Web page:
The English language test has become an essential prerequisite for individuals applying for visas, study programs, professional registrations, and various other purposes. There are multiple options available, among which IELTS and PTE are popular among test-takers. This article aims to highlight the differences between these two tests, so that test takers can make informed decisions about which one aligns best with their requirements.
Essential differences between PTE and IELTS
IELTS and PTE are two English language tests that differ in their history, recognition, and test format. IELTS, which has been in existence for more than three decades, is considered the most popular and widely recognised English language test across the globe. The IELTS test is designed to assess skills in listening, reading, writing, and speaking. It’s recognised by leading universities, colleges, government agencies, and professional bodies in countries such as the UK, Australia, Canada, and New Zealand.
In contrast, PTE is a newer test that also measures proficiency in reading, writing, listening, and speaking skills, but has a slightly different test format compared to IELTS. Although not as established as IELTS, PTE is now recognised in several countries, and like IELTS, is also accepted by higher education institutions and governments in English-speaking countries. However it is not currently accepted by the IRCC, Canada’s governing body for visas and migration, while IELTS has been accepted for decades.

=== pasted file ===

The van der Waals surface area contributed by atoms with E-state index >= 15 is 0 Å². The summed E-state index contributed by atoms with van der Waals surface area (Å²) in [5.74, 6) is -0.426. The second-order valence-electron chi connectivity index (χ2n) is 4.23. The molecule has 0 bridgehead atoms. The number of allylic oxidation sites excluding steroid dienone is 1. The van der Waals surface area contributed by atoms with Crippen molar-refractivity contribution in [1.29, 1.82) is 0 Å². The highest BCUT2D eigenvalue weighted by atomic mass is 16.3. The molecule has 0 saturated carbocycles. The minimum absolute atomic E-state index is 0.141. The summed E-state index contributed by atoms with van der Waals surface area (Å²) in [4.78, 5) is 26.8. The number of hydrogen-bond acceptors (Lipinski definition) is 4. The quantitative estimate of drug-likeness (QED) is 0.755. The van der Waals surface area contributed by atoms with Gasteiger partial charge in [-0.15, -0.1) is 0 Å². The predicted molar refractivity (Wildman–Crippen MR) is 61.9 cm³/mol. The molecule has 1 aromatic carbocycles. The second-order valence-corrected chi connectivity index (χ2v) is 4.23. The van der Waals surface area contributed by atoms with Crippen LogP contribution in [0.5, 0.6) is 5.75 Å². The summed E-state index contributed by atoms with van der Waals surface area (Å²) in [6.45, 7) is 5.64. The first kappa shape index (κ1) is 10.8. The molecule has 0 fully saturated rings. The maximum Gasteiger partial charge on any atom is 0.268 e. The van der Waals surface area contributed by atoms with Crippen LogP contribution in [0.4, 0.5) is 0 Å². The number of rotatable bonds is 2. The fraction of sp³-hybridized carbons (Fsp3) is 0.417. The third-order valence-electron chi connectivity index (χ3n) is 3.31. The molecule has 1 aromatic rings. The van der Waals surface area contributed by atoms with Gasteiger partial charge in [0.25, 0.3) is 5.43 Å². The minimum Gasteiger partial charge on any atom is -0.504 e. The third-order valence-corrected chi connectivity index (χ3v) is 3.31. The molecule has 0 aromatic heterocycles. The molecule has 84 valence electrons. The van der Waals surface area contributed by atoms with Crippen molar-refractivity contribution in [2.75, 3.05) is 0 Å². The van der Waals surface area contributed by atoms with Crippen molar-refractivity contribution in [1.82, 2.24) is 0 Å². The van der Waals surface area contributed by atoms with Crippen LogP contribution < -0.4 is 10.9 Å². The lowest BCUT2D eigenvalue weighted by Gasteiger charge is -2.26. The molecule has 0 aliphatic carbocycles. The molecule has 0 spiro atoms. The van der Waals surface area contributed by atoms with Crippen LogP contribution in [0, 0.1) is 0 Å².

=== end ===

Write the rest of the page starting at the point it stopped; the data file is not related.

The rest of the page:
To provide further insights, let us delve deeper into the differences between these two tests.
IELTS or PTE: Which is more widely accepted?
IELTS has a wider acceptance globally and is recognised by more than 11,500 organisations that include leading universities, professional bodies, employers, and immigration departments. The IELTS General Training test is currently the only non-academic test of English accepted for migration to Australia, New Zealand, Canada, and the United Kingdom.
PTE, on the other hand, is recognised by over more than 3,000 organisations, and until recently, it was not recognised by Canada for immigration purposes. However, this is set to change with the introduction of PTE Core. While PTE has gained some recognition in countries such as the UK, Australia, and New Zealand, it still lags behind IELTS in terms of global recognition and acceptance.
Essential differences in test format between IELTS and PTE
IELTS offers both a paper-based and a computer-delivered test, whereas PTE is only available on a computer. Some test takers prefer IELTS over PTE because it provides the flexibility to choose between paper-based or computer-delivered tests, which is particularly important for those who are not comfortable with technology.
Regarding the test format, in PTE, you must answer the questions in the order they are presented and cannot skip questions to come back to them later. IELTS allows test-takers to skip questions and come back to them later, which may help test takers provide better answers to questions at a later point.
While both tests measure proficiency in the same four skills of reading, writing, listening, and speaking, there are significant differences in the Speaking test format.
Comparing the speaking component of PTE and IELTS
Regarding the Speaking section of the tests, there are significant differences between IELTS and PTE.
In IELTS, the Speaking section is conducted in-person with an examiner, allowing for direct interaction and feedback. On the other hand, PTE requires test-takers to speak into a microphone to an AI-based system, without any direct interaction with an examiner.